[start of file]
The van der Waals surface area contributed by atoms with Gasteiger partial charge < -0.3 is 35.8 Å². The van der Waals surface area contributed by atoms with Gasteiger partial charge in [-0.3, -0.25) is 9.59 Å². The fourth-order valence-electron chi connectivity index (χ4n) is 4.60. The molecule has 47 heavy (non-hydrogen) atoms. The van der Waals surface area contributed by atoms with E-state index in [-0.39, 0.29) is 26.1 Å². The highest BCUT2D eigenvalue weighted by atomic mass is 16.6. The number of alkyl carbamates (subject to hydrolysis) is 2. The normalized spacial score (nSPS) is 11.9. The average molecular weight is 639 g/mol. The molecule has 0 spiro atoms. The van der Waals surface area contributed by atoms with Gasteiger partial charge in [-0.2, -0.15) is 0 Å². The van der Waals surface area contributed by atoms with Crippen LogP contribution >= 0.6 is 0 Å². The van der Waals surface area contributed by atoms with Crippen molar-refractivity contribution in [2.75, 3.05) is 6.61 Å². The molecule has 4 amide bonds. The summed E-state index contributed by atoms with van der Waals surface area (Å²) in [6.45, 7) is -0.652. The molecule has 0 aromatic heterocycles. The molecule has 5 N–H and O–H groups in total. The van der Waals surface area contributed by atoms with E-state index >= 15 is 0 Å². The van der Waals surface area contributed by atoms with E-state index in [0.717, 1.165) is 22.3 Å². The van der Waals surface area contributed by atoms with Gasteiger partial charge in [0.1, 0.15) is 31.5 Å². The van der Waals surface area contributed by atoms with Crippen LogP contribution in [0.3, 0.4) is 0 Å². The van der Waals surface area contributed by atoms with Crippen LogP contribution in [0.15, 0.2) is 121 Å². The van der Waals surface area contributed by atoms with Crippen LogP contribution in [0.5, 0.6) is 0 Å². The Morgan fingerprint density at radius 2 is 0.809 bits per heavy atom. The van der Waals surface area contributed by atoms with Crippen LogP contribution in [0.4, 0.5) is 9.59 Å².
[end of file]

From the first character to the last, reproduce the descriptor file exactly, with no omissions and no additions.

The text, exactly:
The van der Waals surface area contributed by atoms with Gasteiger partial charge < -0.3 is 35.8 Å². The van der Waals surface area contributed by atoms with Gasteiger partial charge in [-0.3, -0.25) is 9.59 Å². The fourth-order valence-electron chi connectivity index (χ4n) is 4.60. The molecule has 47 heavy (non-hydrogen) atoms. The van der Waals surface area contributed by atoms with E-state index in [-0.39, 0.29) is 26.1 Å². The highest BCUT2D eigenvalue weighted by atomic mass is 16.6. The number of alkyl carbamates (subject to hydrolysis) is 2. The normalized spacial score (nSPS) is 11.9. The average molecular weight is 639 g/mol. The molecule has 0 spiro atoms. The van der Waals surface area contributed by atoms with Gasteiger partial charge in [-0.2, -0.15) is 0 Å². The van der Waals surface area contributed by atoms with Crippen LogP contribution >= 0.6 is 0 Å². The van der Waals surface area contributed by atoms with Crippen molar-refractivity contribution in [2.75, 3.05) is 6.61 Å². The molecule has 4 amide bonds. The summed E-state index contributed by atoms with van der Waals surface area (Å²) in [6.45, 7) is -0.652. The molecule has 0 aromatic heterocycles. The molecule has 5 N–H and O–H groups in total. The van der Waals surface area contributed by atoms with E-state index >= 15 is 0 Å². The van der Waals surface area contributed by atoms with E-state index in [0.717, 1.165) is 22.3 Å². The van der Waals surface area contributed by atoms with Gasteiger partial charge in [0.1, 0.15) is 31.5 Å². The van der Waals surface area contributed by atoms with Crippen LogP contribution in [0.3, 0.4) is 0 Å². The van der Waals surface area contributed by atoms with Crippen LogP contribution in [0.15, 0.2) is 121 Å². The van der Waals surface area contributed by atoms with Crippen LogP contribution in [0.5, 0.6) is 0 Å². The Morgan fingerprint density at radius 2 is 0.809 bits per heavy atom. The van der Waals surface area contributed by atoms with Crippen LogP contribution in [0.4, 0.5) is 9.59 Å².